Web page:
Other Types of Interview Questions

Questions Focused on Negative Experiences

Many different questions will try to get you to focus on a negative aspect of yourself or your experience. Another example of this is to ask about your greatest weakness(es). In asking these questions, interviewers want to understand how you dealt with difficulty and how you learn from your mistakes. To address these questions:

  • Make sure that the failure or weakness you mention is redeemable for the employer.  For example, if you are applying for a data analyst position but you admit that you struggle with statistics that could be a red flag for the interviewer
  • Consider too if you are emotionally ready to talk about a difficult interpersonal conflict; if you have trouble relating the experience objectively, then it’s best to choose other examples
  • End on a positive note like what good came out of the failure or what lesson you learned that you incorporate into your work and what steps you are actively taking to overcome your weakness

Detailed Follow Up Questions

Follow-up questions are asked to examine your involvement in your story,  test your understanding of your work and how your work connects with others, and to ensure that you are not overstating elements of the story for the sake of the interview. To address these questions:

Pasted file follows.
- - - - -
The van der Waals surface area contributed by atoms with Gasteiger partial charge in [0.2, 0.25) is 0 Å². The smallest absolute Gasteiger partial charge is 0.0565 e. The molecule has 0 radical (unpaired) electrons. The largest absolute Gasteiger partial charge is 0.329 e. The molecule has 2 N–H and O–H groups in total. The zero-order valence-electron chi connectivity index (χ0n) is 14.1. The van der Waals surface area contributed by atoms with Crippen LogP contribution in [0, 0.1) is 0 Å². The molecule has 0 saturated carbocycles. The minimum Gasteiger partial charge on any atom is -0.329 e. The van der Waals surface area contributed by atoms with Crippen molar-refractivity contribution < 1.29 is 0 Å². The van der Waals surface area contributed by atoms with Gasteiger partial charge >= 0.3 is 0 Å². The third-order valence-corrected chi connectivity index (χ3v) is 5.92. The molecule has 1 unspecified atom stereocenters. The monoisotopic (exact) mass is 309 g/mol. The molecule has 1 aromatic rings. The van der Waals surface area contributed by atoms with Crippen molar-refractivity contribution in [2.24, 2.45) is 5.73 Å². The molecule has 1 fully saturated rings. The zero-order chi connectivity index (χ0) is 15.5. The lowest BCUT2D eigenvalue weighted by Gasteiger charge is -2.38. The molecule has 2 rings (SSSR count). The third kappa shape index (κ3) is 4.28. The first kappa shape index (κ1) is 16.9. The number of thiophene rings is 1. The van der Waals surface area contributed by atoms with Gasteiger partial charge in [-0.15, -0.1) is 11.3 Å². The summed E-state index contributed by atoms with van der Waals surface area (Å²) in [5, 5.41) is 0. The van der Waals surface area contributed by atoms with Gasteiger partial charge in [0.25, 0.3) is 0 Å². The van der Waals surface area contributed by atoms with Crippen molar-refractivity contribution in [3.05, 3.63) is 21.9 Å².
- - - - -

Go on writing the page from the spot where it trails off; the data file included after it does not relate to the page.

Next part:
• be patient and see that the interviewer is doing their job of understanding your story more deeply
  • prepare for the interview thoroughly and think about  your story from different perspectives, such as different skills used or different projects undertaken

Asking for Multiple Examples

Another interviewing tactic is to directly ask for multiple stories around the same skill or experience. Interviewers using this tactic are looking for breadth. How many times have  you used this important skill? It’s first important to be patient and to know that the interviewer is not asking for another example because your first was not what they were looking for. Preparing for the interview by knowing your experiences from multiple points of view will help you more easily recall other experiences in which you’ve used that skill.

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